Available from: 2013-09-10 Created: 2013-09-09 Last updated: 2017-12-06Bibliographically approved
4. Alteration of lake bacterioplankton diversity and community composition during lake stratification and gradual oxygen depletion
Open this publication in new window or tab >>Alteration of lake bacterioplankton diversity and community composition during lake stratification and gradual oxygen depletion
(English)Manuscript (preprint) (Other academic)
Abstract [en]

Hypolimnetic waters of many stratifying lakes experience gradual oxygen depletion and seasonal hypoxia as organic matter is degraded with oxygen as terminal electron acceptor. Such changes are known to have dramatic effects on larger organisms, but also resident microbiota are likely to be affected by altered availability of oxygen, nutrients and other chemical constituents. We explored how such seasonal shifts in water mass characteristics influenced the resident bacterioplankton in a mesotrophic temperate lake by tracing the temporal dynamics of bacterial communities and populations at different phylogenetic resolution across the entire period of summer stratification. Compared to the epilimnion, bacterial richness was significantly higher in the hypolimnion where varying hypoxia was also reflected in higher beta diversity. Many abundant groups of freshwater bacteria, such as Actinobacteria acI, Polynucleobacter and freshwater SAR11 (LD12), were abundant in both the epi- and hypolimnion, with distinct temporal and vertical population shifts observed at the 97% population identity level. The mechanisms that lead to closely related populations partitioning into ecotypes are not well understood, but are probably due to fine-tuned physiological adaptions towards oxygen and nutrient concentrations in the lake. The existence of ecotypes partitioned by oxygen availability and the seasonal succession in hypolimnetic bacteria driven by gradual oxygen depletion and associated changes in water chemistry merits further studies on their implications for biogeochemical cycles.

hypolimnion, Bacteria, Community Composition, Diversity, Hypoxia, Dynamics, Indicator, Habitat
National Category
Research subject
Biology with specialization in Evolutionary Genetics; Biology with specialization in Limnology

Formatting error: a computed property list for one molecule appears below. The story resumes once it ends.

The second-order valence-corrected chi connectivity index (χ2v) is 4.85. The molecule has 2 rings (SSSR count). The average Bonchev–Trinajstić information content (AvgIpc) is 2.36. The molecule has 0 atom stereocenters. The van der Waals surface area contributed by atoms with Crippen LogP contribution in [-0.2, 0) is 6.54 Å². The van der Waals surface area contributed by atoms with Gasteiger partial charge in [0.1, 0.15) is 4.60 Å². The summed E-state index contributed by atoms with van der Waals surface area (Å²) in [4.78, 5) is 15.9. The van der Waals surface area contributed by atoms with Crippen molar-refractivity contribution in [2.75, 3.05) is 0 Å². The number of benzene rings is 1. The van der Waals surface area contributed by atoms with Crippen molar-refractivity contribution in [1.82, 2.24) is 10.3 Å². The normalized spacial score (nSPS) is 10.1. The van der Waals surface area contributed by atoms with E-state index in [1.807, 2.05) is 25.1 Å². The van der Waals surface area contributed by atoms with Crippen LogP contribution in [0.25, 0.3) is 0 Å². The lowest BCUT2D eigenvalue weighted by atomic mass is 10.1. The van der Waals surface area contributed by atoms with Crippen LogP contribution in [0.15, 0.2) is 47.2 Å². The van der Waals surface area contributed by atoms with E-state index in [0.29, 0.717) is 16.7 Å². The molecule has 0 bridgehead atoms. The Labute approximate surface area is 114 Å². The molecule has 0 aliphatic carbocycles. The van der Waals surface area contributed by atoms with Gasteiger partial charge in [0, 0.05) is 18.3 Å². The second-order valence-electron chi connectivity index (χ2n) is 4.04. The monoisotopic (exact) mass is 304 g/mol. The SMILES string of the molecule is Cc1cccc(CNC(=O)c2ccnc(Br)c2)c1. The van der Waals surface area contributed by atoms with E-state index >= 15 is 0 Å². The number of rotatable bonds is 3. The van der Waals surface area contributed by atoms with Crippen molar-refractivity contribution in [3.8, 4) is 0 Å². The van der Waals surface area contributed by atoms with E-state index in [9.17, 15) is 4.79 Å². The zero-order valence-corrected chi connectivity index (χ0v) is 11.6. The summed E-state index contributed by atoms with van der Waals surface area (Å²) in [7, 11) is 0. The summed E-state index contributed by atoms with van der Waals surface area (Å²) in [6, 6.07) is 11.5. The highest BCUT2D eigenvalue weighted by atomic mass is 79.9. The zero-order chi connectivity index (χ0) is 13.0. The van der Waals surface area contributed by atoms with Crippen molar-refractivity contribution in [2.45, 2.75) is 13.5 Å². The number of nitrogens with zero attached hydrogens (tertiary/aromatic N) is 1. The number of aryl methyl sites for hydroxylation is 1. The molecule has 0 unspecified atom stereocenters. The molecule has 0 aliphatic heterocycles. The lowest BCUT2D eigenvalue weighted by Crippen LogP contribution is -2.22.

urn:nbn:se:uu:diva-245068 (URN)
Available from: 2015-02-24 Created: 2015-02-24 Last updated: 2015-04-17
5. Coherent dynamics and association networks among lake bacterioplankton taxa
Open this publication in new window or tab >>Coherent dynamics and association networks among lake bacterioplankton taxa
2012 (English)In: The ISME Journal: multidisciplinary journal of microbial ecology, ISSN 1751-7362, Vol. 6, no 2, 330-342 p.Article in journal (Refereed) Published
Abstract [en]

Bacteria have important roles in freshwater food webs and in the cycling of elements in the ecosystem. Yet specific ecological features of individual phylogenetic groups and interactions among these are largely unknown. We used 454 pyrosequencing of 16S rRNA genes to study associations of different bacterioplankton groups to environmental characteristics and their co-occurrence patterns over an annual cycle in a dimictic lake. Clear seasonal succession of the bacterioplankton community was observed. After binning of sequences into previously described and highly resolved phylogenetic groups (tribes), their temporal dynamics revealed extensive synchrony and associations with seasonal events such as ice coverage, ice-off, mixing and phytoplankton blooms. Coupling between closely and distantly related tribes was resolved by time-dependent rank correlations, suggesting ecological coherence that was often dependent on taxonomic relatedness. Association networks with the abundant freshwater Actinobacteria and Proteobacteria in focus revealed complex interdependencies within bacterioplankton communities and contrasting linkages to environmental conditions. Accordingly, unique ecological features can be inferred for each tribe and reveal the natural history of abundant cultured and uncultured freshwater bacteria.

freshwater, 454 pyrosequencing, 16S rRNA, phylogenetic tribes, bacteria
National Category
Biological Sciences
urn:nbn:se:uu:diva-171679 (URN)10.1038/ismej.2011.113 (DOI)000300984200011 ()
Available from: 2012-03-26 Created: 2012-03-25 Last updated: 2016-04-22Bibliographically approved